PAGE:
The very elusive White-backed Night-heron.

And thus the rhythm of the panhandle safari was set. Exploring the waterways by boat and interspersed with occasional walks. Thomas, our knowledgeable and local guide proved invaluable in finding local and cryptic species such as Greater Swamp Warbler and Chirping Cisticola. A great safari companion and highly recommended. 

Another great end of the day.

I cannot finish off my notes to the Panhandle without mentioning the last evening, After returning from our last boat cruize, (where we found a pair of Western Banded Sanke Eagles soaring at a distance) as I headed to my chalet the silhouette of what I thought was a Western Banded Sanke Eagle glided overhear. Being strong dusk I couldn’t clinch the ID and left it at that. That night, as I crept into bed, the resident pair of Pell’s fishing Owls serenaded us to sleep and if that wasn’t surreal enough the Snake Eagle of the night before sounded the alarm at first light, necessitating a rather early and enthusiastic pre-dawn search for it. At least it was worthwhile as it perched out in the open on a dead tree within the lodge gardens.  Next stop…Linyanti.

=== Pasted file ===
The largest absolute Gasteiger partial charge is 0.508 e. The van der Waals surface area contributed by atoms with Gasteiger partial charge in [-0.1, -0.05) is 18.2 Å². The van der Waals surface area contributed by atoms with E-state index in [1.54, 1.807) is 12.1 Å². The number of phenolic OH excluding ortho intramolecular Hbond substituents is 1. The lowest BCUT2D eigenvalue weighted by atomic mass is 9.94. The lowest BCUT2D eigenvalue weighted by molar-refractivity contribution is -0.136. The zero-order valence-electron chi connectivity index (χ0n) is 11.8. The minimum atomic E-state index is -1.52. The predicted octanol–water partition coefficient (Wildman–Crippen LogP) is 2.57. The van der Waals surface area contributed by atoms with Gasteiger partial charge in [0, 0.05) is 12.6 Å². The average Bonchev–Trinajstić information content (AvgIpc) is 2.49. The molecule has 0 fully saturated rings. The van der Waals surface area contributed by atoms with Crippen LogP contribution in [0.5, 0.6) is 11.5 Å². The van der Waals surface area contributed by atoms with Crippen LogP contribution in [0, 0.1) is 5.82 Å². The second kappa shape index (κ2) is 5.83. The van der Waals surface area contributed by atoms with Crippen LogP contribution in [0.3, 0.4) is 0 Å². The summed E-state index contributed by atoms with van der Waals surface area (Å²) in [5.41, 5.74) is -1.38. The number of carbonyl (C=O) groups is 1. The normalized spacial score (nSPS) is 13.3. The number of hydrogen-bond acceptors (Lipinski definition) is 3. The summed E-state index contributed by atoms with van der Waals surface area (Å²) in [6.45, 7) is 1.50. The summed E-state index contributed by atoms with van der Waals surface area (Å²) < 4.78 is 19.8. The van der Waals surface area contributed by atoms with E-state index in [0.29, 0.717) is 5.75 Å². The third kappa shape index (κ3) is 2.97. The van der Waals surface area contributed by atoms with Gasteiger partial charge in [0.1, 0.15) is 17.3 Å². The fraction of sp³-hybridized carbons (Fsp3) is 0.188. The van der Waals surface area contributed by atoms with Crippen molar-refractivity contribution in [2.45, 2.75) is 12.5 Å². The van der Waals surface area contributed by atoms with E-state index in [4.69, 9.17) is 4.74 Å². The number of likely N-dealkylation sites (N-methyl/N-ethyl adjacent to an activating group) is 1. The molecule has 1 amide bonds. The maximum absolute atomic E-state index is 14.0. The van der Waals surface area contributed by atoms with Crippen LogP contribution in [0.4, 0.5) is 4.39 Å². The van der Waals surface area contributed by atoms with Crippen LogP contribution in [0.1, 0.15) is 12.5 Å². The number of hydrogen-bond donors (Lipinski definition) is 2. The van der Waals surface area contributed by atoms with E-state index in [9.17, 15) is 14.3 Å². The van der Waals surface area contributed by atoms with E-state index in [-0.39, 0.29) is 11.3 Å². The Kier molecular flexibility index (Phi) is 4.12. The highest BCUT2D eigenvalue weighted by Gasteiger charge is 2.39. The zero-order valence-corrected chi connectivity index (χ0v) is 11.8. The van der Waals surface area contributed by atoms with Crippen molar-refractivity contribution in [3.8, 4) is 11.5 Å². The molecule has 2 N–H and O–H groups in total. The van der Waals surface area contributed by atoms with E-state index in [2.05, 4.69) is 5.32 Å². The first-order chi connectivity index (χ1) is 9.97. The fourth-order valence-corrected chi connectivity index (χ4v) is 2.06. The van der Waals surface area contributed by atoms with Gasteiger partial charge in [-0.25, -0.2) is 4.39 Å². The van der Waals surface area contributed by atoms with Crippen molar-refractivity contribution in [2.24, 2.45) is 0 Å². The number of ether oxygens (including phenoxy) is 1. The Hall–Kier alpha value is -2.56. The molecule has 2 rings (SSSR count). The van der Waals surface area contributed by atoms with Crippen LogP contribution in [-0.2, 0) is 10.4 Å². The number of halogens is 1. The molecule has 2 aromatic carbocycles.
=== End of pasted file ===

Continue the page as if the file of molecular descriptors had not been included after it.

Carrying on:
Duma Tau Camp. 

Taking off from the Shakawe, one gets a wonderful bird’s-eye view of the winding Okavango river and its adjacent and expansive papyrus wetland habitats. Some villages are scattered along its banks but soon any sign of human presence disappears as one heads east over vast wilderness tracts toward the Linyanti region. Shortly before touchdown the Selinda spillway, an eastern branch of the Okavango comes into view offering some context to the absolute vastness of northern Botswana. While still searching for the region's avian inhabitants, Linyanti held the promise of extraordinary wildlife as well. Delivering on this promise we encountered a small herd of rare Road antelope on the way to Duma Tau lodge, where we would be spending the next two days.